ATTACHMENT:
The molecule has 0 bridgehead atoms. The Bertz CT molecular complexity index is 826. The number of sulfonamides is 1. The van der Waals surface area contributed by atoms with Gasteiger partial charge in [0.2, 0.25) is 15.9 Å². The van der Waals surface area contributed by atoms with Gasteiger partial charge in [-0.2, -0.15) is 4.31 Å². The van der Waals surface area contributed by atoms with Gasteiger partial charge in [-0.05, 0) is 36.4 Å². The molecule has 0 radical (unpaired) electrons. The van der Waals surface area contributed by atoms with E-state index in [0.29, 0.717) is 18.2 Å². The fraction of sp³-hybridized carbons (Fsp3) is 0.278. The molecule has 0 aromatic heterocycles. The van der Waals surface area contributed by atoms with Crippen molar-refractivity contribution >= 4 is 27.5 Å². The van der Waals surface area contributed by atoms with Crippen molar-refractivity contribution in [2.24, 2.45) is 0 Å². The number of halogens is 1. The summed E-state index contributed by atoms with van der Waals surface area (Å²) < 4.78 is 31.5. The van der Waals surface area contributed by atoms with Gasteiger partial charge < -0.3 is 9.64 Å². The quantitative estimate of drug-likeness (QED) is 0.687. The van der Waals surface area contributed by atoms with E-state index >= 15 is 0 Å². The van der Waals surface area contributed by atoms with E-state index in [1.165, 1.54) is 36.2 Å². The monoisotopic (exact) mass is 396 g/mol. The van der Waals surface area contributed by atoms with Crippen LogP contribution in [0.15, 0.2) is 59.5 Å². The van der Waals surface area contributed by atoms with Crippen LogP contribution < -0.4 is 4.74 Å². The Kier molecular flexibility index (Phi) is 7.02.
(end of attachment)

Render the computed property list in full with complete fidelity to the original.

The molecule has 0 bridgehead atoms. The Bertz CT molecular complexity index is 826. The number of sulfonamides is 1. The van der Waals surface area contributed by atoms with Gasteiger partial charge in [0.2, 0.25) is 15.9 Å². The van der Waals surface area contributed by atoms with Gasteiger partial charge in [-0.2, -0.15) is 4.31 Å². The van der Waals surface area contributed by atoms with Gasteiger partial charge in [-0.05, 0) is 36.4 Å². The molecule has 0 radical (unpaired) electrons. The van der Waals surface area contributed by atoms with E-state index in [0.29, 0.717) is 18.2 Å². The fraction of sp³-hybridized carbons (Fsp3) is 0.278. The molecule has 0 aromatic heterocycles. The van der Waals surface area contributed by atoms with Crippen molar-refractivity contribution >= 4 is 27.5 Å². The van der Waals surface area contributed by atoms with Crippen molar-refractivity contribution in [2.24, 2.45) is 0 Å². The number of halogens is 1. The summed E-state index contributed by atoms with van der Waals surface area (Å²) < 4.78 is 31.5. The van der Waals surface area contributed by atoms with Gasteiger partial charge < -0.3 is 9.64 Å². The quantitative estimate of drug-likeness (QED) is 0.687. The van der Waals surface area contributed by atoms with E-state index >= 15 is 0 Å². The van der Waals surface area contributed by atoms with E-state index in [1.165, 1.54) is 36.2 Å². The monoisotopic (exact) mass is 396 g/mol. The van der Waals surface area contributed by atoms with Crippen LogP contribution in [0.15, 0.2) is 59.5 Å². The van der Waals surface area contributed by atoms with Crippen LogP contribution < -0.4 is 4.74 Å². The Kier molecular flexibility index (Phi) is 7.02.